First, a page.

Today, I got out my passport and looked at it. I wondered at it, about what it means to be a citizen of Britain. Because I fear that this place I call home, with all the privileges of peace and education and healthcare (however strained) that we enjoy, has become a place that allowed Trump and the swathes of American people who support him to see Brexit and think, now it’s our turn.
Brexit employs the language of fear and discrimination against the world’s poorest and most vulnerable just as Trump is doing now. When Nigel Farage stood in front of a poster of exhausted Syrians fleeing persecution, and used it to push the Brexit agenda, it became acceptable for people to blame their dissatisfaction with our social services on the persecuted, humiliated and traumatised Syrian people.
This is wrong. It is the deepest, profoundest wrong; it is everything that we teach our children not to be. It is unkind.
Trump announced this ban on Holocaust Memorial Day. A day when I think about my family in Budapest in 1944 when the tanks rolled into the city and the Nazi roundup began. My family were Jewish refugees so attacks on refugees hit me particularly hard. But it could have been any of us on those boats crossing those inky waters to Europe and praying, praying that you wouldn’t die under those bombs; that it wouldn’t be your child as their lungs fill up with poisoned gas.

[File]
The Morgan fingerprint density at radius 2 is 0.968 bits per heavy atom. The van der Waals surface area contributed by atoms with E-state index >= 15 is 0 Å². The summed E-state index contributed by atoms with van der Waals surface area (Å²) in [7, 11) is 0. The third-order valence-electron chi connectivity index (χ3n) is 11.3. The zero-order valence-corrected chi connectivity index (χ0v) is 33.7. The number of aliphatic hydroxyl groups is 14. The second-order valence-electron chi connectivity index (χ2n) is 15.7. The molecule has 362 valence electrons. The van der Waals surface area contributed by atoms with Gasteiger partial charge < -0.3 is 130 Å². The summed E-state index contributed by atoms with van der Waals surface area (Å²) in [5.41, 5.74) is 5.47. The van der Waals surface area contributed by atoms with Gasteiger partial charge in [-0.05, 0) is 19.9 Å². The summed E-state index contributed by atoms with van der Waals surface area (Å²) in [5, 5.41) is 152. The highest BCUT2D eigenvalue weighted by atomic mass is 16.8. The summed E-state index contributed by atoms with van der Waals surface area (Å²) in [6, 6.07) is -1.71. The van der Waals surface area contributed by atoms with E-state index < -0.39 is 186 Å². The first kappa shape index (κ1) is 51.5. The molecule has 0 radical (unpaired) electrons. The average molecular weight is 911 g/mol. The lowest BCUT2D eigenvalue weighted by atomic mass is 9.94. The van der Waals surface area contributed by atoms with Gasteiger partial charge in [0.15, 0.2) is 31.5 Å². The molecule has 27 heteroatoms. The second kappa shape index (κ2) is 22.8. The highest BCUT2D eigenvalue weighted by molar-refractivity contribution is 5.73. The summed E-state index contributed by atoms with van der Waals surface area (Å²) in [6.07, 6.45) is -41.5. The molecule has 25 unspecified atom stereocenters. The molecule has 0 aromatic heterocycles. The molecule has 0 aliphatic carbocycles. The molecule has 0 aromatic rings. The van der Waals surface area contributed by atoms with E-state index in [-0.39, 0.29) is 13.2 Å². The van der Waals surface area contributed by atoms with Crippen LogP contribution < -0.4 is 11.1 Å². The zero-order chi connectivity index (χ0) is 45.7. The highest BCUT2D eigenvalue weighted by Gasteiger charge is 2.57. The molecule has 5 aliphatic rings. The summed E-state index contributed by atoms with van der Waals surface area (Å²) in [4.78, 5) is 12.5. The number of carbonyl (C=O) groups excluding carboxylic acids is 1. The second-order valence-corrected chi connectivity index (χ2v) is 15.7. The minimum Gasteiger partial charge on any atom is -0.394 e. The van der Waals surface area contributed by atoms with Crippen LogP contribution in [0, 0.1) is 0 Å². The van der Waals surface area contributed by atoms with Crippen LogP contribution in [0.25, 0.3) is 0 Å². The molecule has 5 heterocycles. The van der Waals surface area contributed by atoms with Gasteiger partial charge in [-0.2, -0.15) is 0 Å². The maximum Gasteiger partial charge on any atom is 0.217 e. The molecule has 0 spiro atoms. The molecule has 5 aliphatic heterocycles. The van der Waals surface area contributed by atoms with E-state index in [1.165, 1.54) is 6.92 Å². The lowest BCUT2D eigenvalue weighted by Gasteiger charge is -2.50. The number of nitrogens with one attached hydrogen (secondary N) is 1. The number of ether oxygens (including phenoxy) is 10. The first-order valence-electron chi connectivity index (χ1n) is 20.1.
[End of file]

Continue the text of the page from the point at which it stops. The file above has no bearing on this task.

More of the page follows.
We must stand up and show that this is not what we stand for, these are not our values.
And in these last few weeks and months when talk of ‘immigration’ and ‘legitimate fears’ and ‘taking control’ have become a way for British and American people to express their disillusionment I would ask you; at what cost, your freedom? At what price, your liberty? For the American ban on Syrian refugees is going to cost the future, perhaps even the lives of people who have never harmed you or your family or your country and never would. And Brexit is forcing us into the arms of the man who ordered it.
So we cannot afford to sit back and watch it unfold.
We may feel helpless under the enormity of it all but we must stand up and show that this is not what we stand for, these are not our values. Though the events are unfolding in America, British citizens have shown their outrage through the women’s march, and at protests around the country this week. We must have our voices heard; sign the petitions, attend the marches, give to organisations who are working to combat the scourge of this narrative.
Tonight I was at home to read my daughter her promised story. And, as I do most nights, I thought about the tremendous work it takes to make a good person. The care and teaching and patience, the endless work of it. ‘Don’t hit’, ‘don’t bite’, ‘gentle hands’, ‘be kind’. It doesn’t come naturally, it takes time, a whole childhood. It takes so long to make kindness but, perhaps for the first time I wondered; how long does it take to forget it?
Romola Garai is a supporter of the International Rescue Committee which works with refugees and displaced people in 40 countries around the world, and resettles refugees to the USA. To learn more or support their work please visit: Rescue-uk.org/Refugees